4 items from 2013
It's taken the Walt Disney Company more than 70 years to bring Hans Christian Andersen's "The Snow Queen" to the big screen. Originally conceived by Walt himself in the studio's post-war period, it was eventually attempted (and canceled) at least a half-dozen times in the decades that followed, taking a number of different permutations (including, briefly, a Disneyland attraction and a potential Pixar film).
But now it's here. And it was worth the wait.
The story of Anna (Kristen Bell) and Elsa (Idina Menzel), two characters from a vaguely Scandinavian storybook kingdom who find themselves locked into an eternal winter after Elsa unwittingly unleashes her frosty powers (in glorious 3D, no less).
1. It's Very Different From »
- Drew Taylor
The day began as all days should probably begin: with a sold-out crowd taking shots of Jack Daniels to ward off the cat flu. The day ended as all days should close: with an exceptionally lively and entertaining martial-arts film made by a group of passionate people who know how to kick ass. Yes, Day Two of Fantastic Fest 2013 was a predictably unpredictable and wild ride. It is, perhaps, fitting that spending the entire day–by which I mean 13-plus hours–at the Alamo Drafthouse Lakeline reminded me very much of the vacations I’ve spent with my wife at the Walt Disney World and Disneyland resorts. No, there were no costumed characters, no meet-and-greets with beloved cult movie figures, or literal attractions. But Day Two was one of those days where I realized how much I had done over the course of just one day. It’s hard to »
- Josh Spiegel
If you've not yet read the story of how noob writer-director Randy Moore pulled a giant one over on the House of Mouse itself by sneakily filming his horror movie "Escape From Tomorrow" within the very unpermissive walls of Walt Disney World and Disneyland, well, it's a doozy alright (and a real wonder that he's not still neck deep in litigation over it, too).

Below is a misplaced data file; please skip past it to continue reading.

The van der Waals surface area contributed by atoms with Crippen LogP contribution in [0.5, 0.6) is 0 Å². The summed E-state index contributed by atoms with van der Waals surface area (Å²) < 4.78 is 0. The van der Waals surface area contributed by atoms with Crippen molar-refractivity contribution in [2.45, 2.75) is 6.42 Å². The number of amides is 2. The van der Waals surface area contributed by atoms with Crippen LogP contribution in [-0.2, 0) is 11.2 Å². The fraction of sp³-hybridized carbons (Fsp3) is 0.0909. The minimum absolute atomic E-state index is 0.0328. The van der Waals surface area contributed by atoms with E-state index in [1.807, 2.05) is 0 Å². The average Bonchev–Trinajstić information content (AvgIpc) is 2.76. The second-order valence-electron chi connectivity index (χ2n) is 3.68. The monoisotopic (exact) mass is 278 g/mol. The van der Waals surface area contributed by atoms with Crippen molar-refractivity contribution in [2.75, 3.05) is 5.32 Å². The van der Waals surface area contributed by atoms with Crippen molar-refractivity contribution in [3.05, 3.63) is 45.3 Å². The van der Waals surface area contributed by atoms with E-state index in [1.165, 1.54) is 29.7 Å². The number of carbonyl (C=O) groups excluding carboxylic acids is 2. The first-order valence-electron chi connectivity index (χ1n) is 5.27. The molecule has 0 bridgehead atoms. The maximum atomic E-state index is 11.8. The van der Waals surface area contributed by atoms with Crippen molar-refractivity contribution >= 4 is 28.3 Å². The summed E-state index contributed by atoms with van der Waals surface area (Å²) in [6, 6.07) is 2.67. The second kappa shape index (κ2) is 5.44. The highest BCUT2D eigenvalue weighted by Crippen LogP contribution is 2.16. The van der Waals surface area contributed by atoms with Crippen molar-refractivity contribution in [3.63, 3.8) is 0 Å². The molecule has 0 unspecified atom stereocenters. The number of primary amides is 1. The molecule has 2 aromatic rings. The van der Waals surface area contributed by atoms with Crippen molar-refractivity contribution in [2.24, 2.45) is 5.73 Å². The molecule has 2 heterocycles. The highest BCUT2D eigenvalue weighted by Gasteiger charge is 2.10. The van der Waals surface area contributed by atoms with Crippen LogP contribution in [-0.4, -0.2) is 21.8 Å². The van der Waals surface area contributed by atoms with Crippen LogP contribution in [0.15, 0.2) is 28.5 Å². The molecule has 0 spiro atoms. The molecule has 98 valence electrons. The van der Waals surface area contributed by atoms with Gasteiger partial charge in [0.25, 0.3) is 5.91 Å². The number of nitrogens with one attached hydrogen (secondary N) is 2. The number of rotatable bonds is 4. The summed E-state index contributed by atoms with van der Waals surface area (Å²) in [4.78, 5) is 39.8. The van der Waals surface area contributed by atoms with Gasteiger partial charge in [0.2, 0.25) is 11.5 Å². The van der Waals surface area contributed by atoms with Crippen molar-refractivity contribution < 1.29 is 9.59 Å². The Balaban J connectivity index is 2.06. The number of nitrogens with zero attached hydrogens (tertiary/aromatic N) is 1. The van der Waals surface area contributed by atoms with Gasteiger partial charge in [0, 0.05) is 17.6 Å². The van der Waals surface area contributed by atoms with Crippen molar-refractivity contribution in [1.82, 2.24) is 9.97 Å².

In a nutshell, Moore used his own experience of living, in his words, "a very artificial childhood, brought on by our cultural obsession with these fake, manufactured worlds of so-called fantasy" with his father in Orlando, Fla. — a.k.a. the global hub of all-things-theme park — to create the story of a dad who starts to go a lot berserk at the Magic Kingdom during a family vacay. This first trailer for the film certainly seems to give an adequate preview of the level of mental »
- Amanda Bell
It may not be true that Walt Disney wanted to be cryogenically frozen, but Philip Glass's new opera about the last months of his life explores the man behind the myth. Nicholas Wroe meets its director, Phelim McDermott
It was remarkably soon after Walt Disney's death in 1966 that the urban myth emerged of his body being cryogenically frozen in the hope that one day, pending advances in medical science, he might be brought back to life. "Of course it was absolute nonsense," says Phelim McDermott, director of Philip Glass's new opera about Disney, The Perfect American, which opens at the English National Opera . "But for some reason, this was a myth that people wanted to believe. One of our singers grew up in Florida and says, when he was a kid, everyone just knew that Disney was underneath the Epcot Centre. And after a while, these myths can »
- Nicholas Wroe
4 items from 2013
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